Geoffrey Chaucer and his Effect on the English Language
Geoffrey Chaucer and his effect on the English Language
Geoffrey Chaucer has been called the Father of the English language. He did for the English narrative what Shakespeare later did for drama. He was the first writer to use lines of poetry that had an appeal to those interested in nature and books. His writing was very modern for his time, even more modern than the writings of others after he died, but he stayed within the traditions of medieval poetry.
Chaucer was born in London, no one knows exactly what date but sometime between 1340 and 1344. Chaucer’s father, John Chaucer, was a wine merchant although his last name from the French word chaussier indicates that his ancestors were shoemakers. He would sometimes hold positions in the royal administration and he was a significant member in the business community. Chaucer and his parents were lucky to escape the plague during the times of the Black Death, the epidemic that was spread to European lands from the Middle East. In June of 1348 it entered the coastal towns of England and within a few months two million out of five million inhabitants were dead. At this time, Chaucer was four to eight years old and very fortunate to not have been infected.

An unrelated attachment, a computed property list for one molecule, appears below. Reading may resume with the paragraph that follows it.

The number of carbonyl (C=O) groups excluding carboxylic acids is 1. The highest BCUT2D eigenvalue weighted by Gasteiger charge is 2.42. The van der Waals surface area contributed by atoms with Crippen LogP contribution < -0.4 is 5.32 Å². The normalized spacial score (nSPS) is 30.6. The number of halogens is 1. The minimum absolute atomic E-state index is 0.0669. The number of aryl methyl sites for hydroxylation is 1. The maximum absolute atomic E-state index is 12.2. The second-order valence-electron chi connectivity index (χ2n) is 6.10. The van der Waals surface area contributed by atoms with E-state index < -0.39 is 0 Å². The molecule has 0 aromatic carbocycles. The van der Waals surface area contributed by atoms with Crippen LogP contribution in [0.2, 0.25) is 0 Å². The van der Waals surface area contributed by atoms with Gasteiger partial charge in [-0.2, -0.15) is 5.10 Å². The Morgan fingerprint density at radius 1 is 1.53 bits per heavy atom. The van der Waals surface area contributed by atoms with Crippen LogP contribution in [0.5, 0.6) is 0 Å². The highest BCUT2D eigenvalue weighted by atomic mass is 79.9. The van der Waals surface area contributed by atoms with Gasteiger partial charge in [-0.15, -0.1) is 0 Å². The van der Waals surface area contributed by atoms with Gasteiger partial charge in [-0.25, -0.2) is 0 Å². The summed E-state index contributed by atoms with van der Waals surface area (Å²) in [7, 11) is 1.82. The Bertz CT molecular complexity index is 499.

Any details concerning Geoffrey Chaucer’s career in civil service come from contemporary documents. Records indicate that in 1357 Chaucer was serving as a page in the household of King Edward’s son Prince Lionel and his wife Elizabeth. Because he held this position he was given rights that most Englishmen did not have, such as the right to bear arms and fight for the king. Along with those rights he was given the title of valettus. Chaucer took some time away from the royal family and went to school, whose name remains unknown. The next seven years of his life are very indefinite. He had many other jobs in government service. Over his lifetime he served King Edward III, The Countess of Ulster, King Richard II, and The Earl of Derby, who later became King Henry IV. He also fought from 1359 to 1360 in the Hundred Years War that took place between England and France. While he was in battle, he was captured by France, taken prisoner and ransomed for 16 pounds. In 1366 he...